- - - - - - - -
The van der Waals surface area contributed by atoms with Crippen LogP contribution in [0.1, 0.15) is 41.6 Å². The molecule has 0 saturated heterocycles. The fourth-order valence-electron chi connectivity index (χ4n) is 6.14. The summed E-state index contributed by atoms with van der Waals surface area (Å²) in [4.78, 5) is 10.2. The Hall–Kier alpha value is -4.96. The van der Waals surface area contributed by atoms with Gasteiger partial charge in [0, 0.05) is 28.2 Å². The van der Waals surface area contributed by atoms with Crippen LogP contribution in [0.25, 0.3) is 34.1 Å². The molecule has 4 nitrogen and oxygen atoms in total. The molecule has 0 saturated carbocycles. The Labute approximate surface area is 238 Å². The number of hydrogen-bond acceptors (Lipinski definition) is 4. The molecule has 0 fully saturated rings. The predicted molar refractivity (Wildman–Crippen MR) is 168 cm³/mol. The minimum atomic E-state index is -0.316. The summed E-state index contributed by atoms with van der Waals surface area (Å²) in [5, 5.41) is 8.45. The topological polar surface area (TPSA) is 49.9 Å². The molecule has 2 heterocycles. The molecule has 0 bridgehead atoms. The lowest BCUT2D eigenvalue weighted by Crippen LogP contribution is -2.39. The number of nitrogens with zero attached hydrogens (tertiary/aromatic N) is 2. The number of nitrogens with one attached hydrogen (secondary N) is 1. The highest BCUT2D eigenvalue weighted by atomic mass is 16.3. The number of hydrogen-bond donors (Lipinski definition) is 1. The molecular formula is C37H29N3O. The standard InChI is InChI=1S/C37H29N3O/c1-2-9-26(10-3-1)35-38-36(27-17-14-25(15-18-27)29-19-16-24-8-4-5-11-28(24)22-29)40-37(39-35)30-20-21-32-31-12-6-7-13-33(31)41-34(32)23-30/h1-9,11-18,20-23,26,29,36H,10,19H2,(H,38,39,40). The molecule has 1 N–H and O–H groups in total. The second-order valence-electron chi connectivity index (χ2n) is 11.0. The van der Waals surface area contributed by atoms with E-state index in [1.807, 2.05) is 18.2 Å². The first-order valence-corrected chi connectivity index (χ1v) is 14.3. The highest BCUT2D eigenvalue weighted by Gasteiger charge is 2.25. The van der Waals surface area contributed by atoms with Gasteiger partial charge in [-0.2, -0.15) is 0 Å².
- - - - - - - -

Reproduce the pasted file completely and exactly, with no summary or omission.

The van der Waals surface area contributed by atoms with Crippen LogP contribution in [0.1, 0.15) is 41.6 Å². The molecule has 0 saturated heterocycles. The fourth-order valence-electron chi connectivity index (χ4n) is 6.14. The summed E-state index contributed by atoms with van der Waals surface area (Å²) in [4.78, 5) is 10.2. The Hall–Kier alpha value is -4.96. The van der Waals surface area contributed by atoms with Gasteiger partial charge in [0, 0.05) is 28.2 Å². The van der Waals surface area contributed by atoms with Crippen LogP contribution in [0.25, 0.3) is 34.1 Å². The molecule has 4 nitrogen and oxygen atoms in total. The molecule has 0 saturated carbocycles. The Labute approximate surface area is 238 Å². The number of hydrogen-bond acceptors (Lipinski definition) is 4. The molecule has 0 fully saturated rings. The predicted molar refractivity (Wildman–Crippen MR) is 168 cm³/mol. The minimum atomic E-state index is -0.316. The summed E-state index contributed by atoms with van der Waals surface area (Å²) in [5, 5.41) is 8.45. The topological polar surface area (TPSA) is 49.9 Å². The molecule has 2 heterocycles. The molecule has 0 bridgehead atoms. The lowest BCUT2D eigenvalue weighted by Crippen LogP contribution is -2.39. The number of nitrogens with zero attached hydrogens (tertiary/aromatic N) is 2. The number of nitrogens with one attached hydrogen (secondary N) is 1. The highest BCUT2D eigenvalue weighted by atomic mass is 16.3. The number of hydrogen-bond donors (Lipinski definition) is 1. The molecular formula is C37H29N3O. The standard InChI is InChI=1S/C37H29N3O/c1-2-9-26(10-3-1)35-38-36(27-17-14-25(15-18-27)29-19-16-24-8-4-5-11-28(24)22-29)40-37(39-35)30-20-21-32-31-12-6-7-13-33(31)41-34(32)23-30/h1-9,11-18,20-23,26,29,36H,10,19H2,(H,38,39,40). The molecule has 1 N–H and O–H groups in total. The second-order valence-electron chi connectivity index (χ2n) is 11.0. The van der Waals surface area contributed by atoms with E-state index in [1.807, 2.05) is 18.2 Å². The first-order valence-corrected chi connectivity index (χ1v) is 14.3. The highest BCUT2D eigenvalue weighted by Gasteiger charge is 2.25. The van der Waals surface area contributed by atoms with Gasteiger partial charge in [-0.2, -0.15) is 0 Å².